Mother Said, “It’s Greek to Me”

by Beth Diane Bradley

It happens all the time.  I’m in the middle of a conversation, and out of my mouth pops some old fashioned phrase my mother used to say. She would be in her 90’s if she were still living, so these phrases don’t get out much anymore.

One of my favorites is “waiting for the other shoe to drop.” And according to World Wide Words.org, it has been in use since the early 1900’s, and may have originated from Vaudeville.

“A man comes in late at night to a lodging house, rather the worse for wear. He sits on his bed, takes one shoe off and drops it on the floor. Guiltily remembering everyone around him is trying to sleep, he takes the other one off much more carefully and quietly puts in on the floor. He then finishes undressing and gets into bed. Just as he is drifting off to sleep, a shout comes from the man in the room below: ‘Well, drop the other one then! I can’t sleep, waiting for you to drop the other shoe!”

Since I live in an apartment, I do relate to the “droppee,” as I have been kept awake by someone else’s habits from the unit above me.

But I am intrigued by the fact that the dropper’s sleep was also disturbed. I guess “there’s no rest for the wicked.”  Yes, she said that one too.  It’s from the bible, the book of Isaiah.

And the droppee has caused his own state of anxiety by anticipating something that was not going to happen. Kind of a “worry wart” wasn’t he?

According to Word-Detective.com, “worry wart” became a household standard when it was used as the name of a character in “Out Our Way,” a newspaper comic strip drawn by James R. Williams from 1922 to 1957. Oddly enough, Williams’ “Worry Wart” was a young boy who caused worry in others, rather than being plagued by worry himself.

Although the phrase “worry wort” was also frequently used by my parent’s generation, the concept of a young boy causing worry in others rather than worrying himself also reminds me of my own experience as a mom.

There were a few incidents of miscommunication from my teenaged sons regarding their whereabouts, causing me to worry they were dead in a ditch somewhere.  One time my son was actually sleeping in his own bed at the time he was allegedly missing. You could say he was snug as a bug in a rug!

The Phrase Finder (phrases.org.uk) says “The first known example of that phrase in print is found in the account of David Garrick’s celebration of Shakespeare, Garrick’s Vagary, or England Run Mad; with particulars of the Stratford Jubilee, 1769: If she [a rich widow] has the mopus’s [coins or money], I’ll have her, as snug as a bug in a rug.”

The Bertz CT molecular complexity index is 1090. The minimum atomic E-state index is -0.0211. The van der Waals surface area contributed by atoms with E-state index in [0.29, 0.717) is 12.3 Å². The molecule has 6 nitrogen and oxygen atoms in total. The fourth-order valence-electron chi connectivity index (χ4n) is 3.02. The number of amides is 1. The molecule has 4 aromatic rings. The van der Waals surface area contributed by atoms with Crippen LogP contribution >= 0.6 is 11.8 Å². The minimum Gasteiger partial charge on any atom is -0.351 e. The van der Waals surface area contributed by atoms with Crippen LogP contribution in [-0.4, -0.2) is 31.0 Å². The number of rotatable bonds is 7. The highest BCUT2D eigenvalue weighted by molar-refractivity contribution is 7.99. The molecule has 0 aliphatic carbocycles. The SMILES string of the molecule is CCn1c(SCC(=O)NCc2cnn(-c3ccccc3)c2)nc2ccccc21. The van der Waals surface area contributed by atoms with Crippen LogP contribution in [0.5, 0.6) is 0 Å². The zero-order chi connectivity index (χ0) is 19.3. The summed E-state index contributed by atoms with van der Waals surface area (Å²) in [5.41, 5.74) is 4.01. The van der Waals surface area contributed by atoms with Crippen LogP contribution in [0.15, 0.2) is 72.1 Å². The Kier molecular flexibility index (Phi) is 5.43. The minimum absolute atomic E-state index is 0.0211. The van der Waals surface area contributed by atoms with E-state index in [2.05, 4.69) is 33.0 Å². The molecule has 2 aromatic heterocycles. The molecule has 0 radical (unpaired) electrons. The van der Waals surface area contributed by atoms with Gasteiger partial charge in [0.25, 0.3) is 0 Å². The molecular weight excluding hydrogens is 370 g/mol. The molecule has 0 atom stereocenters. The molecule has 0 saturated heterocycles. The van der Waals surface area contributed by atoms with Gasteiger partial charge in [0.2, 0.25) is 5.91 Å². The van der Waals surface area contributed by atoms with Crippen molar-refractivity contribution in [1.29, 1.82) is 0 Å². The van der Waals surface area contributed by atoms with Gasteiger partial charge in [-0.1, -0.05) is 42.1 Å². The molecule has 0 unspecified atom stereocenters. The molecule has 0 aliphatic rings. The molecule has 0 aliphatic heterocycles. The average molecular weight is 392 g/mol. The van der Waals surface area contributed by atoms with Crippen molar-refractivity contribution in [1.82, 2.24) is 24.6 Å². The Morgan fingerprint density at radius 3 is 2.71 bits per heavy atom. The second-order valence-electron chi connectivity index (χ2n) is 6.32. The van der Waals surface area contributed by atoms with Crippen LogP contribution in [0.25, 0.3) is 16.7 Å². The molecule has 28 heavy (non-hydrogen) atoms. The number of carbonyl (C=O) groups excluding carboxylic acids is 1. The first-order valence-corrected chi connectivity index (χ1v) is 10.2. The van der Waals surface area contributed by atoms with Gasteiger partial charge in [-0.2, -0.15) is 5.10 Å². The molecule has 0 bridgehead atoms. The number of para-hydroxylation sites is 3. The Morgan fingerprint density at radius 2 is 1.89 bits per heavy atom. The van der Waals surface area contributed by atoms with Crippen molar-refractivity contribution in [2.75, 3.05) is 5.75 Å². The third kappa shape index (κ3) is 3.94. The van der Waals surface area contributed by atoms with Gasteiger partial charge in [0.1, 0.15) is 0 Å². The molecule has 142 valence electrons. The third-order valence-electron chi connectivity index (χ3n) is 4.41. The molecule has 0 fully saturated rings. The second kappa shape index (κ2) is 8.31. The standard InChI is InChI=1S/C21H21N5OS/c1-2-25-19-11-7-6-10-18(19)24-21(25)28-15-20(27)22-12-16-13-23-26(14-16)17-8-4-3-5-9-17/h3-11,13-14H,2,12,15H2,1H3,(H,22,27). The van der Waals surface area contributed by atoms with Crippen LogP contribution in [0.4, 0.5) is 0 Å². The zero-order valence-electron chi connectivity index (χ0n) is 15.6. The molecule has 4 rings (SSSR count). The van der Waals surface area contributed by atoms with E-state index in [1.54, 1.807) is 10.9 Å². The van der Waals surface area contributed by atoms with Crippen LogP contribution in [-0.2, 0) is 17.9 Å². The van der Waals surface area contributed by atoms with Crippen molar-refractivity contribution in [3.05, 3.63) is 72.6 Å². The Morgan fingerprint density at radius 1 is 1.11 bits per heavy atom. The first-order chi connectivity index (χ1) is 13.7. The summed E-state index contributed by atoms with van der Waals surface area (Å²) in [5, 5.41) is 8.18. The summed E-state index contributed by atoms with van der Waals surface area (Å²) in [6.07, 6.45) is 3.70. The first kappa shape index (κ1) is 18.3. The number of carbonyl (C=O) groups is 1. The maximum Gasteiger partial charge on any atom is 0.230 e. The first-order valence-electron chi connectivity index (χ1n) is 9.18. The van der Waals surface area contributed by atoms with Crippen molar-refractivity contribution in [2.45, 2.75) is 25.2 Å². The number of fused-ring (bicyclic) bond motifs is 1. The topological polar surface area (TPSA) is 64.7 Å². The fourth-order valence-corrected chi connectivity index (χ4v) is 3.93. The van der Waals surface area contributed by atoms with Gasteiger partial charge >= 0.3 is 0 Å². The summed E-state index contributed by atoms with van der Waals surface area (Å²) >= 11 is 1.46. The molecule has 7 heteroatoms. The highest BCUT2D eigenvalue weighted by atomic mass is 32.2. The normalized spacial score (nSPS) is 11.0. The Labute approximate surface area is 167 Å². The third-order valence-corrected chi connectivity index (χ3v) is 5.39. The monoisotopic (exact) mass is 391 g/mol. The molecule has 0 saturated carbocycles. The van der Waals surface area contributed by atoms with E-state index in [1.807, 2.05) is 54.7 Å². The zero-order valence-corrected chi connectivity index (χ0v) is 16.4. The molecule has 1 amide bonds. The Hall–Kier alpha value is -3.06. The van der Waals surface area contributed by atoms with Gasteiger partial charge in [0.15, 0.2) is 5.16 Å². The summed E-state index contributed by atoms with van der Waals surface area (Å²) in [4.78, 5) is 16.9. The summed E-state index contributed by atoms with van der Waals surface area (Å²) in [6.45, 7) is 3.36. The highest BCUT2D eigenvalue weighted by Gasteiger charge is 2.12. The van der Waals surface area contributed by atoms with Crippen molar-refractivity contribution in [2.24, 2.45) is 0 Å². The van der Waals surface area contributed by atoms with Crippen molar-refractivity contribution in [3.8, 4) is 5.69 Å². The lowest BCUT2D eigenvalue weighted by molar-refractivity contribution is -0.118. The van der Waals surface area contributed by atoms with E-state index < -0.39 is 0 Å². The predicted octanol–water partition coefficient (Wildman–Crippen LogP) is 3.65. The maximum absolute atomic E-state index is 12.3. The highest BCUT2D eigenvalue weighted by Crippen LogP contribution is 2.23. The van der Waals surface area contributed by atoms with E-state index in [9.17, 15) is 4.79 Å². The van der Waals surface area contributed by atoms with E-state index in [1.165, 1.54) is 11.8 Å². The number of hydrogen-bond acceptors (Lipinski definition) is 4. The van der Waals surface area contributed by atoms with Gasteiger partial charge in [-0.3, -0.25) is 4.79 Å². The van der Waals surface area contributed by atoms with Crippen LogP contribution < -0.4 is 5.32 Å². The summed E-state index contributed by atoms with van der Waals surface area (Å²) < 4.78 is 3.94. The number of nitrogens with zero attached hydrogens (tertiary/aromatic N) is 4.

I would have never guessed that came from Shakespeare.  It sounds more like a quote from Kermit the Frog.

And speaking of animals, there’s another phrase that has tried to pry my lips open on occasion, and I cringe every time it happens. “There’s more than one way to skin a cat.” What a horrible thing to say!  It’s as bad as killing two birds with one stone.

The Phrase Finder said our cat murder is the American humorist Seba Smith, who referenced it in a short story written in 1840 called The Money Diggers, “There are more ways than one to skin a cat,” so are there more ways than one of digging for money.” Not funny, Mr. Smith!

And there are multiple references about our poor feathered friends — one that claims it stems from a Chinese phrase that literally translates as “one stone two birds,” according to Wiki-answers.com. It’s backward, but I guess it works!

The alternate story they share is from the Greek Mythology tale of Daedalus and Icarus. Daedalus is held captive by King Minos on Crete in a high tower. All he is able to see are high walls around him and large birds overhead awaiting their demise.

Daedalus devises a plan to throw stones at the birds in the hope of fashioning artificial wings to enable the pair to fly home. He puts his stone through a clever throwing motion, and strikes one bird with the ricochet, which then hits a second bird, thus killing two birds with one stone.

This confirms what I always assume about old sayings. Most of them seem to come from  Shakespeare, the Bible, or mythology. It’s amazing how long they have remained a part of our culture.

In order to preserve these gems for future generations, maybe I should call the Rolling Stones and suggest they write a song about an exhausted shoeless boy with no worries chasing a skinless cat who just ate two dead birds. “So what do you think, Mick? Mick, are you there??”

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